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Ellen G. White
Testimonies for the Church, vol. 3, 406

We shall meet opposition arising from selfish motives and from bigotry and prejudice; yet, with undaunted courage and living faith, we should sow beside all waters. The agents of Satan are formidable; we shall meet them and must combat them. Our labors are not to be confined to our own country. The field is the world; the harvest is ripe. The command given by Christ to the disciples just before He ascended was: “Go ye into all the world, and preach the gospel to every creature.” 3T 406.1

We feel pained beyond measure to see some of our ministers hovering about the churches, apparently putting forth some little effort, but having next to nothing to show for their labors. The field is the world. Let them go out into the unbelieving world and labor to convert souls to the truth. We refer our brethren and sisters to the example of Abraham going up to Mount Moriah to offer his only son at the command of God. Here was obedience and sacrifice. Moses was in kingly courts, and a prospective crown was before him. But he turned away from the tempting bribe, and “refused to be called the son of Pharaoh's daughter; choosing rather to suffer affliction with the people of God, than to enjoy the pleasures of sin for a season; esteeming the reproach of Christ greater riches than the treasures in Egypt.” 3T 406.2

The apostles counted not their lives dear unto themselves, rejoicing that they were counted worthy to suffer shame for the name of Christ. Paul and Silas suffered the loss of all things. They suffered scourging, and were in no gentle manner thrown upon the cold floor of a dungeon in a most painful position, their feet elevated and fastened in the stocks. Did repinings and complaints then reach the ear of the jailer? Oh, no! From the inner prison, voices broke the silence of midnight with songs of joy and praise to God. These disciples were cheered by a deep and earnest love for the cause of their Redeemer, for which they suffered. 3T 406.3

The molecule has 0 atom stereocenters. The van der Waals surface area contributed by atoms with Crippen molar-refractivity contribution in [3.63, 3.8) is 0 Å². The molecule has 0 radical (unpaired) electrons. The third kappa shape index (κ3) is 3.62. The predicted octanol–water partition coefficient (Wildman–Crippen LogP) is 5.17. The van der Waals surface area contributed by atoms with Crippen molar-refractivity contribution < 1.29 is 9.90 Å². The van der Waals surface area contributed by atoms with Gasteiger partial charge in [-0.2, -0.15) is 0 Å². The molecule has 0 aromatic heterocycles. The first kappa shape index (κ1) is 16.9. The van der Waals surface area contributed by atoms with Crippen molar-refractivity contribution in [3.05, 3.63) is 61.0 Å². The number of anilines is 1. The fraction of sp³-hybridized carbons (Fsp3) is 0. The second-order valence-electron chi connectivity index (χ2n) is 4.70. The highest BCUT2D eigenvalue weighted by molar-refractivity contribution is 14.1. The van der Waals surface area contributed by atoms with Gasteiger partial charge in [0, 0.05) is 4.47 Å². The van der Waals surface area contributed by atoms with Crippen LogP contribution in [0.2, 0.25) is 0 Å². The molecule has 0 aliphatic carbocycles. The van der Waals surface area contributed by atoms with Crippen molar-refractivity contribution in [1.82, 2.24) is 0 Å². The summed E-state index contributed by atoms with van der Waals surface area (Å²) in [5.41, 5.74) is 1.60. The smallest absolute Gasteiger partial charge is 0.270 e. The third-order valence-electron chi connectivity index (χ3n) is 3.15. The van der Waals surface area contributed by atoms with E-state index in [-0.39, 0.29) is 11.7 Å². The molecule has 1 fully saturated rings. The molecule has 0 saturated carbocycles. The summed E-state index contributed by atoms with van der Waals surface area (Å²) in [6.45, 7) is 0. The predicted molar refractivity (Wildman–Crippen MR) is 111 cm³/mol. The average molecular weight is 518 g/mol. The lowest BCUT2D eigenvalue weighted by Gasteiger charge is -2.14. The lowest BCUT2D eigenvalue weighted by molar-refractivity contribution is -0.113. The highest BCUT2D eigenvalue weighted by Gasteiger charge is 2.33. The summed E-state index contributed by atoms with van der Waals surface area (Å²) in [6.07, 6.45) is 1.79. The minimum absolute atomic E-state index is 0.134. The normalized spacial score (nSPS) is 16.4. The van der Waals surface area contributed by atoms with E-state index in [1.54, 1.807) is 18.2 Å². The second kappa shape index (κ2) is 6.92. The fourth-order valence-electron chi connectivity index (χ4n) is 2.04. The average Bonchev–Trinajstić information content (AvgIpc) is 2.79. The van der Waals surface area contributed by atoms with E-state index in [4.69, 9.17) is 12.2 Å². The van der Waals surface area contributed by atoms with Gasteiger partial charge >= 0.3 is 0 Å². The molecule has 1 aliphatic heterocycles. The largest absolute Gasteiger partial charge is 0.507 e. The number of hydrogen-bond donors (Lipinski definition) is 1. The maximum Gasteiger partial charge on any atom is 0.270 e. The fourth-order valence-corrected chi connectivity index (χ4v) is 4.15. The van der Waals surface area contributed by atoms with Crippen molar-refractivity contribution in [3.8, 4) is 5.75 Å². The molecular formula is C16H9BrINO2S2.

As the truth of God fills our hearts, absorbs our affections, and controls our lives, we also will count it joy to suffer for the truth's sake. No prison walls, no martyr's stake, can then daunt or hinder us in the great work. Come, O my soul, to Calvary. Mark the humble life of the Son of God. He was “a man of sorrows, and acquainted with grief.” Behold His ignominy, His agony in Gethsemane, and learn what self-denial is. Are we suffering want? so was Christ, the Majesty of heaven. But His poverty was for our sakes. Are we ranked among the rich? so was He. But He consented for our sakes to become poor, that we through His poverty might be made rich. In Christ we have self-denial exemplified. His sacrifice consisted not merely in leaving the royal courts of heaven, in being tried by wicked men as a criminal and pronounced guilty, and in being delivered up to die as a malefactor, but in bearing the weight of the sins of the world. The life of Christ rebukes our indifference and coldness. We are near the close of time, when Satan has come down, having great wrath, knowing that his time is short. He is working with all deceivableness of unrighteousness in them that perish. The warfare has been left in our hands by our great Leader for us to carry forward with vigor. We are not doing a twentieth part of what we might do if we were awake. The work is retarded by love of ease and a lack of the self-denying spirit of which our Saviour has given us an example in His life. Co-workers with Christ, men who feel the need of extended effort, are wanted. The work of our presses should not be lessened, but doubled. Schools should be established in different places to educate our youth preparatory to their laboring to advance the truth. 3T 406.4